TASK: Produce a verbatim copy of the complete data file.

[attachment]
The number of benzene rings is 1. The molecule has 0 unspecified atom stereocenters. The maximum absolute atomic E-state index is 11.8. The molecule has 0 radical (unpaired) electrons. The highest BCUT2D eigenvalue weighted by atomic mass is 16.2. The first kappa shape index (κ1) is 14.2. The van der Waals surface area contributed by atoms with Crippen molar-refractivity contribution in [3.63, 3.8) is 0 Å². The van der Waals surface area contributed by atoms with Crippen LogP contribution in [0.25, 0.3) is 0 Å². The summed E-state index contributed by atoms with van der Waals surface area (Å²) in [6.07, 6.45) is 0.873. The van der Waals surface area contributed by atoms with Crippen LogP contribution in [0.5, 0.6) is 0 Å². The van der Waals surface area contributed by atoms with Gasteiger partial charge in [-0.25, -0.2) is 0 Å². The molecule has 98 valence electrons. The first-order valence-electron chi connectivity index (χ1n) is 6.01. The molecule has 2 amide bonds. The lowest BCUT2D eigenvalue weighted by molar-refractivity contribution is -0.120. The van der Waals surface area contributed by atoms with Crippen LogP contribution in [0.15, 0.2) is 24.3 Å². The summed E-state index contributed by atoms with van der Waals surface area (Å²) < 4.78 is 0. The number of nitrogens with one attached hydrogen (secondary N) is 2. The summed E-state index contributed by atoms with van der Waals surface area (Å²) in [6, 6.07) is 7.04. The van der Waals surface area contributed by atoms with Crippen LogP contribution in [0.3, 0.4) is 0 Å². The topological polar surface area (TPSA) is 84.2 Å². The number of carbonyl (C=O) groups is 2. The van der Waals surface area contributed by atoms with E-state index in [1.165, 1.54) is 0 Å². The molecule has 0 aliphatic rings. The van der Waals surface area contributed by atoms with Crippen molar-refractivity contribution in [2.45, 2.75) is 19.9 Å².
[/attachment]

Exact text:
The number of benzene rings is 1. The molecule has 0 unspecified atom stereocenters. The maximum absolute atomic E-state index is 11.8. The molecule has 0 radical (unpaired) electrons. The highest BCUT2D eigenvalue weighted by atomic mass is 16.2. The first kappa shape index (κ1) is 14.2. The van der Waals surface area contributed by atoms with Crippen molar-refractivity contribution in [3.63, 3.8) is 0 Å². The van der Waals surface area contributed by atoms with Crippen LogP contribution in [0.25, 0.3) is 0 Å². The summed E-state index contributed by atoms with van der Waals surface area (Å²) in [6.07, 6.45) is 0.873. The van der Waals surface area contributed by atoms with Crippen LogP contribution in [0.5, 0.6) is 0 Å². The van der Waals surface area contributed by atoms with Gasteiger partial charge in [-0.25, -0.2) is 0 Å². The molecule has 98 valence electrons. The first-order valence-electron chi connectivity index (χ1n) is 6.01. The molecule has 2 amide bonds. The lowest BCUT2D eigenvalue weighted by molar-refractivity contribution is -0.120. The van der Waals surface area contributed by atoms with Crippen LogP contribution in [0.15, 0.2) is 24.3 Å². The summed E-state index contributed by atoms with van der Waals surface area (Å²) < 4.78 is 0. The number of nitrogens with one attached hydrogen (secondary N) is 2. The summed E-state index contributed by atoms with van der Waals surface area (Å²) in [6, 6.07) is 7.04. The van der Waals surface area contributed by atoms with Crippen LogP contribution in [0.3, 0.4) is 0 Å². The topological polar surface area (TPSA) is 84.2 Å². The number of carbonyl (C=O) groups is 2. The van der Waals surface area contributed by atoms with E-state index in [1.165, 1.54) is 0 Å². The molecule has 0 aliphatic rings. The van der Waals surface area contributed by atoms with Crippen molar-refractivity contribution in [2.45, 2.75) is 19.9 Å².